MINNEAPOLIS (WCCO) — After a cold winter, Minnesotans love soaking up the sun, at least, until the sunburn sets in. The pain, the swelling, the peeling — the price we pay for a summer glow.READ MORE: Minnesotans Look To The Sky
But what exactly is sunburn? Is our skin actually burning?
“Sunburn is our body’s healing response to damage caused by ultra-violet light. Ultra-violet light can penetrate through skin and kill,” said Dr. Jamie Davis, a dermatologist at Uptown Dermatology.
When we go out into the sun, our skin automatically begins to tan. That tan becomes your body’s natural defense to UV rays, the darker the skin, the more protection from ultra violet light. When we get too much sun, the skin cells can’t protect us and we burn.
“Ultra-violet B rays get down to the layer of active cells. If we get too much, too fast, the melanocytes can’t tan quick enough to block that,” Davis said.
Davis said the word sunburn really doesn’t describe the actually process.READ MORE: Fallen Minnesota Officers Honored With NFTs: 'It's Like A Digital Tombstone'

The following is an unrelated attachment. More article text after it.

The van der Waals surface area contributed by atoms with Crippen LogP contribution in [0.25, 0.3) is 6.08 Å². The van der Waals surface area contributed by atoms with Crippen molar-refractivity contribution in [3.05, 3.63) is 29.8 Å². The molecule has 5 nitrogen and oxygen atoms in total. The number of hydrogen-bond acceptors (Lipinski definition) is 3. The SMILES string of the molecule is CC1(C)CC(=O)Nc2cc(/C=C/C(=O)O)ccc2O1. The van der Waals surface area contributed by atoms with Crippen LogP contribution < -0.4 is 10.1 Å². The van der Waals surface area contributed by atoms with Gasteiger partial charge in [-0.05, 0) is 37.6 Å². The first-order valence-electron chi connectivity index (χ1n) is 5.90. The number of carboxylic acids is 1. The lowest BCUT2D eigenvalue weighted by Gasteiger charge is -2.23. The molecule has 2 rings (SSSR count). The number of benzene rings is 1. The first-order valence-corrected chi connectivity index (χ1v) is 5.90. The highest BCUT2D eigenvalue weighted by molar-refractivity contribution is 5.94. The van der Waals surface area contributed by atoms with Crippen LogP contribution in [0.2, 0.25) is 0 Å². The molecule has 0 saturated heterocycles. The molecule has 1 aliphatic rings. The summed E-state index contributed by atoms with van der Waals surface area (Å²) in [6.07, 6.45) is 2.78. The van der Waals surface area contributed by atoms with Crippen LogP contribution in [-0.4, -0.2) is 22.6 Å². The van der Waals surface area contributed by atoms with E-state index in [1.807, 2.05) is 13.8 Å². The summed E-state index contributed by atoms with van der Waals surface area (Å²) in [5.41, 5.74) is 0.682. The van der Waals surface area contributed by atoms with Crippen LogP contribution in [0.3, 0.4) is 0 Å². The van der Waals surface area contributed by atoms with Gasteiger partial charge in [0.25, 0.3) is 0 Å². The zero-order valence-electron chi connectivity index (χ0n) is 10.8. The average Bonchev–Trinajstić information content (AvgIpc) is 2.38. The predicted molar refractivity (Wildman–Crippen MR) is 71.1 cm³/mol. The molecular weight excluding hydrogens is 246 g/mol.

“It’s not technically a burn. Ultra-violet light is getting in there and killing cells like a chemical would or a thermal burn,” she said.
One of the best ways to protect yourself against sunburn is sunblock. It acts as another layer of protection.
“If you put on sunscreen, a hat, or shirt your limiting your dose of ultra violet radiation. You’re not getting as much, as fast, and likely won’t kill cells giving skin time to produce natural defense,” she said.
Sunblocks with a higher SPF, in theory, give you more time before the burn sets in.
“SPF 5 gives you five times the amount of time to burn. So, if I went out and I knew I was going to get red in 10 minutes, I get 50 minutes,” Davis said.MORE NEWS: Soaking Up The Sun, Safely: How To Best Protect Your Skin, And Spot Skin Cancer
Many people think their burn turns into a tan. But Davis said that’s incorrect. She said your skin begins to tan as soon as you’re in the sun. So if you wear sunscreen, you can avoid the burn, still get tan and cut your risk of skin cancer.